What does “four cylinder” mean anyway?
When you talk about cars, “cylinders” comes up often. Four-cylinder usually comes up with smaller cars and is thought to be economical but not exactly powerful. Eight-cylinder comes up around men’s wagging tails and is usually associated with power and speed. But what exactly is a cylinder and what does it do for the car?
Long story short, a combustion engine works by pushing gas into a chamber - you guessed it- the cylinder, mixing it with air and then blowing it up. Now don’t panic, the car is not going to blow up. These explosions are tiny and expertly timed (that’s another article) to make the engine work. This process repeats over and over as the cylinders move up and down. The process can be broken down into four parts:
· Intake: Inside the cylinder is a piston. The piston strokes down on a rack that moves kind of like a bicycle pedal. The downward movement draws the air and fuel into the cylinder. At the bottom of the stroke, the valve closes, holding the air and fuel inside.
· Compression: The piston then strokes up in the cylinder and compresses the mixture according to the compression ratio of the engine. Ratios range from 8:1 to 10:0 for the most part, meaning the mix is getting squashed to a tenth of it’s original volume. Ratio varies, but the point is it's getting tight in there.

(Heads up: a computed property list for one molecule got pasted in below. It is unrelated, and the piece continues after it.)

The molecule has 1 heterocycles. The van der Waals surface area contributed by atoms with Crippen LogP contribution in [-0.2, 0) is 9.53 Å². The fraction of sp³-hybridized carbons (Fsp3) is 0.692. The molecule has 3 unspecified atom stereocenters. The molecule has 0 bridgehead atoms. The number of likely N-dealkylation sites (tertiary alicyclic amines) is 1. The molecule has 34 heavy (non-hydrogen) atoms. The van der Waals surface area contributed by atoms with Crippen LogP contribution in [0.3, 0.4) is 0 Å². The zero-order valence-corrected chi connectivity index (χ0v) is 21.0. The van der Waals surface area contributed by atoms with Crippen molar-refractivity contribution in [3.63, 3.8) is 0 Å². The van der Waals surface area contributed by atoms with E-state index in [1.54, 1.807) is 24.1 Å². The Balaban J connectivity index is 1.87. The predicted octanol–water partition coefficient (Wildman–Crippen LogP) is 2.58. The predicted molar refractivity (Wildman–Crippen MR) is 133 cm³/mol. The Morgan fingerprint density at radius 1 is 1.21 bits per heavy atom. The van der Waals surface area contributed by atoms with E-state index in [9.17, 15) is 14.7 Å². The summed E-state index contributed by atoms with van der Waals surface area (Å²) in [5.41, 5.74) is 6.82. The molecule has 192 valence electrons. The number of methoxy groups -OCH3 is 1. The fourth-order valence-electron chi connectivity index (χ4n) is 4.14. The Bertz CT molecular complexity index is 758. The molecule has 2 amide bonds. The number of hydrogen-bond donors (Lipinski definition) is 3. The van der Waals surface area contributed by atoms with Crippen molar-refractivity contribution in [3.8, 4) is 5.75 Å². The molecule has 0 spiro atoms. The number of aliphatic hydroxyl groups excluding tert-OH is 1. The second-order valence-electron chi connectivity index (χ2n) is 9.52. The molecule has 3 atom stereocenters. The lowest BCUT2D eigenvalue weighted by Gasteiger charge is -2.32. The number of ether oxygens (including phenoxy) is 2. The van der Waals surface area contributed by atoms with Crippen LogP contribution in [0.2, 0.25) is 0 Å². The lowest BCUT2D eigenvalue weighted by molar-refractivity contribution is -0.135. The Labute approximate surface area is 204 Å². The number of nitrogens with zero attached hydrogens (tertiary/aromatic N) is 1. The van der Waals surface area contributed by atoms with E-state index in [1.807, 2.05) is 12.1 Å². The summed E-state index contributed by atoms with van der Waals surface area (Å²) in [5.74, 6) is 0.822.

· Power: The fun part. At the top of the cylinder there’s a spark plug which does just that: sparks. The spark ignites the gas and the explosion makes the compressed mixture get lots bigger. The expansion of the vapor creates enough force when it pushes the piston down the cylinder that it turns the crank shaft to move the car.
· Exhaust: The clean-up. If you behaved like I did as a child, you know blowing things up makes a bit of a mess. Vapor is no different. Your cylinder is now full of burned gas, aka exhaust. When the piston is at the bottom of the cylinder, the exhaust valve opens letting the exhaust out to the exhaust system. This is super pressurized and loud as it rushes out, sort of like the car version of a loud fart, warranting the muffler on the exhaust system. As the piston moves up the cylinder, it chases out the remaining exhaust in preparation to start the whole thing over again.
This happens in each cylinder, each at a different time. This is the firing order. Firing order and timing are a whole other topic, but the Reader’s Digest version is:Each cylinder will have fired once to turn the crank shaft two times. So more cylinders, more “pushes” per turn. Not faster, but more oomph. This is what burns your gas, so fewer cylinders may mean better fuel economy, dependent on factors such as weight. Obviously, it takes more power to push an older car made of heavy steel than a car made of newer, lighter materials.